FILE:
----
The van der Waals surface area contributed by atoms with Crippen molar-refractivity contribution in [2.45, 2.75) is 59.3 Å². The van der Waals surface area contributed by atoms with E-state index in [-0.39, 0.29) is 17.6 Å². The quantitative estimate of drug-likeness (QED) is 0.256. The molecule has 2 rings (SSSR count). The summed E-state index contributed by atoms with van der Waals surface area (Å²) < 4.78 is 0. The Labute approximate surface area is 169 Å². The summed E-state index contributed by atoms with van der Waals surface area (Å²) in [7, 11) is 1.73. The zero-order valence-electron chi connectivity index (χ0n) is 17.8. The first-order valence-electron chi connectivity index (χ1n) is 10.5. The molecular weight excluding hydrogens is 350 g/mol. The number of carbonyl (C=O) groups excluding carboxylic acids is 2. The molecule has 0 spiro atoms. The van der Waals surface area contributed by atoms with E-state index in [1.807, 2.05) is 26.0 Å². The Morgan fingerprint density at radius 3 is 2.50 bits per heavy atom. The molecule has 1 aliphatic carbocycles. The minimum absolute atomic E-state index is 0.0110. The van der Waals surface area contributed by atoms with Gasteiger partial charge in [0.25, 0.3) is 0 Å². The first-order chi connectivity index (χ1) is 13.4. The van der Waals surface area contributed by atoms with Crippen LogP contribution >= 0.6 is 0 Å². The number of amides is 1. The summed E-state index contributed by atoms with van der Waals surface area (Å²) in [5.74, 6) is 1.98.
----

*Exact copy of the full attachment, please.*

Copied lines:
The van der Waals surface area contributed by atoms with Crippen molar-refractivity contribution in [2.45, 2.75) is 59.3 Å². The van der Waals surface area contributed by atoms with E-state index in [-0.39, 0.29) is 17.6 Å². The quantitative estimate of drug-likeness (QED) is 0.256. The molecule has 2 rings (SSSR count). The summed E-state index contributed by atoms with van der Waals surface area (Å²) < 4.78 is 0. The Labute approximate surface area is 169 Å². The summed E-state index contributed by atoms with van der Waals surface area (Å²) in [7, 11) is 1.73. The zero-order valence-electron chi connectivity index (χ0n) is 17.8. The first-order valence-electron chi connectivity index (χ1n) is 10.5. The molecular weight excluding hydrogens is 350 g/mol. The number of carbonyl (C=O) groups excluding carboxylic acids is 2. The molecule has 0 spiro atoms. The van der Waals surface area contributed by atoms with E-state index in [1.807, 2.05) is 26.0 Å². The Morgan fingerprint density at radius 3 is 2.50 bits per heavy atom. The molecule has 1 aliphatic carbocycles. The minimum absolute atomic E-state index is 0.0110. The van der Waals surface area contributed by atoms with Gasteiger partial charge in [0.25, 0.3) is 0 Å². The first-order chi connectivity index (χ1) is 13.4. The van der Waals surface area contributed by atoms with Crippen LogP contribution >= 0.6 is 0 Å². The number of amides is 1. The summed E-state index contributed by atoms with van der Waals surface area (Å²) in [5.74, 6) is 1.98.